Nicholas Kristof to Students: Travel, Get Out of Comfort ZoneSeptember 17, 2012
New York Times columnist Nicholas Kristof recently spoke to American University students about the Half the Sky Movement. Based on his 2009 book, Half the Sky: Turning Oppression into Opportunity for Women Worldwide, the movement uses media and education tools to spread the message that empowering women is the key to alleviating global poverty.
Kristof told the overflowing room of attendees that gender inequity is the “cause of your times” — the “central moral challenge” faced not only by millennials but also the global population at large. The recent release of new U.S. Census Bureau poverty figures supports this claim — American women in 2011 experienced a poverty rate that was nearly notably higher than adult men, a trend that has occurred every year since official poverty measurement began in the 1960s. Globally, women make up 70 percent of the world’s poorest people.
“But what can I do?”
This was the resounding question posed by AU students following Kristof’s stories of the high rates of sexual violence, human trafficking, and gender discrimination experienced by women both in the United States and abroad. His response was straight and to the point — travel. “You can read about [poverty], but it only becomes real when you see it,” he said.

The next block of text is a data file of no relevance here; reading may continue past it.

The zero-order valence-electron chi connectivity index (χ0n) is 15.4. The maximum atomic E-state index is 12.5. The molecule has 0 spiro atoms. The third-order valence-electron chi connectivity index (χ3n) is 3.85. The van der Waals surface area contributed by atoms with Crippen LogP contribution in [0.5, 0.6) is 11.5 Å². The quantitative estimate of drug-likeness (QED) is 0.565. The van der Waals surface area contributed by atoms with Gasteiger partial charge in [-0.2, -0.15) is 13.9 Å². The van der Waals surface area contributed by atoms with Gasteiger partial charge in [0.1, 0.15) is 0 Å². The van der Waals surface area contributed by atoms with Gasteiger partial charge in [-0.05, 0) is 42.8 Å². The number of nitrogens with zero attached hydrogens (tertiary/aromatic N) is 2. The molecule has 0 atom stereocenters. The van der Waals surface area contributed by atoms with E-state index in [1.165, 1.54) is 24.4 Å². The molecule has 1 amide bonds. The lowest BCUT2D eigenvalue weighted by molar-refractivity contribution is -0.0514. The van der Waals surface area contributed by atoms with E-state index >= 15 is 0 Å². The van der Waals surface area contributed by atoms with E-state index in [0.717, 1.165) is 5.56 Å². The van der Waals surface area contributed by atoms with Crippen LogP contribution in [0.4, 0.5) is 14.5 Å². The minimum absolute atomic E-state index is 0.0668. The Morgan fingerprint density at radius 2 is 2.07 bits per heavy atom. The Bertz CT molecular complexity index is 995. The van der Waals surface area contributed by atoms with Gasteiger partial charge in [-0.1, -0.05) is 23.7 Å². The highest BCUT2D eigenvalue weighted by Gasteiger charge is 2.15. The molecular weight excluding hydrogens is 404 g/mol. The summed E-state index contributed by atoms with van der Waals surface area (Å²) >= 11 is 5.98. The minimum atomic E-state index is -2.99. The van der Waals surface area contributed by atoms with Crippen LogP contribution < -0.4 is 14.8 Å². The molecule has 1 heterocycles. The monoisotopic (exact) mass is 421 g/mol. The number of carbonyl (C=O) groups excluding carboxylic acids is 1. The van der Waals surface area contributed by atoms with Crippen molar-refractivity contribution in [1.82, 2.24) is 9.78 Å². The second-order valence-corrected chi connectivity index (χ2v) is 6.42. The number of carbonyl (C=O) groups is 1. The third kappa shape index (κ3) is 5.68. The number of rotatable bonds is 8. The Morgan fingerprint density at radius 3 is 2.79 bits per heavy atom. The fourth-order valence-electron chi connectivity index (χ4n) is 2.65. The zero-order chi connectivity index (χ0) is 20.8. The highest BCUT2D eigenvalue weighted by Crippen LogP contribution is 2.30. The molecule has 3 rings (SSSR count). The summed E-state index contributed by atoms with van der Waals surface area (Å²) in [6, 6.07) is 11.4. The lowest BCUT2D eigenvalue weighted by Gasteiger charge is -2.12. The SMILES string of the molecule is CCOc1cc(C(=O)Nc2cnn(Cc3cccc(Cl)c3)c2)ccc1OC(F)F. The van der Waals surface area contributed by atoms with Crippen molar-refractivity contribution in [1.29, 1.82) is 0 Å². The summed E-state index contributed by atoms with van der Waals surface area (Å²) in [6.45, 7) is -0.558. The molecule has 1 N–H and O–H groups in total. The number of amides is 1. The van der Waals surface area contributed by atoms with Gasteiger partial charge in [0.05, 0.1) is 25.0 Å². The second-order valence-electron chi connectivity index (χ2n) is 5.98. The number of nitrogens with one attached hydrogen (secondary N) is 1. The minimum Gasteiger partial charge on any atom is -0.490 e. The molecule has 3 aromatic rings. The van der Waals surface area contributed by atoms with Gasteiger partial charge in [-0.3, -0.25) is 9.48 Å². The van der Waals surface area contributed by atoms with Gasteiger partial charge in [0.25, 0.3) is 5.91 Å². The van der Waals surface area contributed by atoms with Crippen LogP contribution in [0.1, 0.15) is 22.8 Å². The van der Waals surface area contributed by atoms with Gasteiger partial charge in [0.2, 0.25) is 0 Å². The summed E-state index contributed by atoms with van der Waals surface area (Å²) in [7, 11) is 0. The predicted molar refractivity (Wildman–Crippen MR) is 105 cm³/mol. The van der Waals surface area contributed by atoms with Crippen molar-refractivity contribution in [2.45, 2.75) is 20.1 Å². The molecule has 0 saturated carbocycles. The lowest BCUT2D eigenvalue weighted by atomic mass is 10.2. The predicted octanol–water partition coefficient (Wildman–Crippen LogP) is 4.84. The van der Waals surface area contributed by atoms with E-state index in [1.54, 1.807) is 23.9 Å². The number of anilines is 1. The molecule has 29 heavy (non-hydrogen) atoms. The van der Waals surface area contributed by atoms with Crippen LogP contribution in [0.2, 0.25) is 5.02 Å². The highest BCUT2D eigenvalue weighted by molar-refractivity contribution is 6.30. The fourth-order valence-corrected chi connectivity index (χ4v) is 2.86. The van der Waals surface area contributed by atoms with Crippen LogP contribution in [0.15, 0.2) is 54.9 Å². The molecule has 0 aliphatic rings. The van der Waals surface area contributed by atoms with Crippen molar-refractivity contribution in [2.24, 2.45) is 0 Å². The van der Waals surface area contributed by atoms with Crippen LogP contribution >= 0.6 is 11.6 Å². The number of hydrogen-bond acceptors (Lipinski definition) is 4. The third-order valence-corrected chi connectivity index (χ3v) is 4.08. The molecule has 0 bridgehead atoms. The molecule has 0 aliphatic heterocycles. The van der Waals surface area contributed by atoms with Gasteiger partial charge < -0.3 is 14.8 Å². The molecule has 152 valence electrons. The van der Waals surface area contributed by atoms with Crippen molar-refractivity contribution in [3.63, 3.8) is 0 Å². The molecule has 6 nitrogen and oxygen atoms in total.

While this advice is great if you can afford it, many young people don’t have much disposable income. In July, the unemployment rate for Americans ages 16–24 stood at a whopping 17 percent, or nearly one in five. What’s more, the new census figures show that the number of Americans living in poverty remains at its highest level since 1993 with 15 percent of the population living under the poverty line in 2011. The rates for black and Hispanic Americans were nearly twice as high. And while the census regrettably does not track lesbian, gay, bisexual, and transgender populations, these rates could be equally dismal. The bottom line is that with the average cost of study abroad at an astounding $31,270 — which is over 60 percent of the median family income in 2011 — travelling the world isn’t economically viable for many millenials and their families.
Fortunately, Kristof had advice for the budget-conscious among us. He noted that travel close to home and even within one’s community might be enough to help young people “build new muscles” that they couldn’t get from a college classroom — at least for those lucky enough to afford access to a college classroom. Kristof suggested that students visit domestic prisons and disadvantaged schools to “get out of their comfort zones” and acquire the “sense of bewilderment” that spurs action.
In the meantime, AAUW will sponsor two more D.C., screenings of Kristof’s upcoming PBS Half the Sky documentary. For those of you on a recession-sized budget — the screenings are free! — you can learn more about the Half the Sky Movement at the D.C. Hill Center at 7 p.m. on Monday, September 17, or at Busboys and Poets at 5 p.m. on September 30.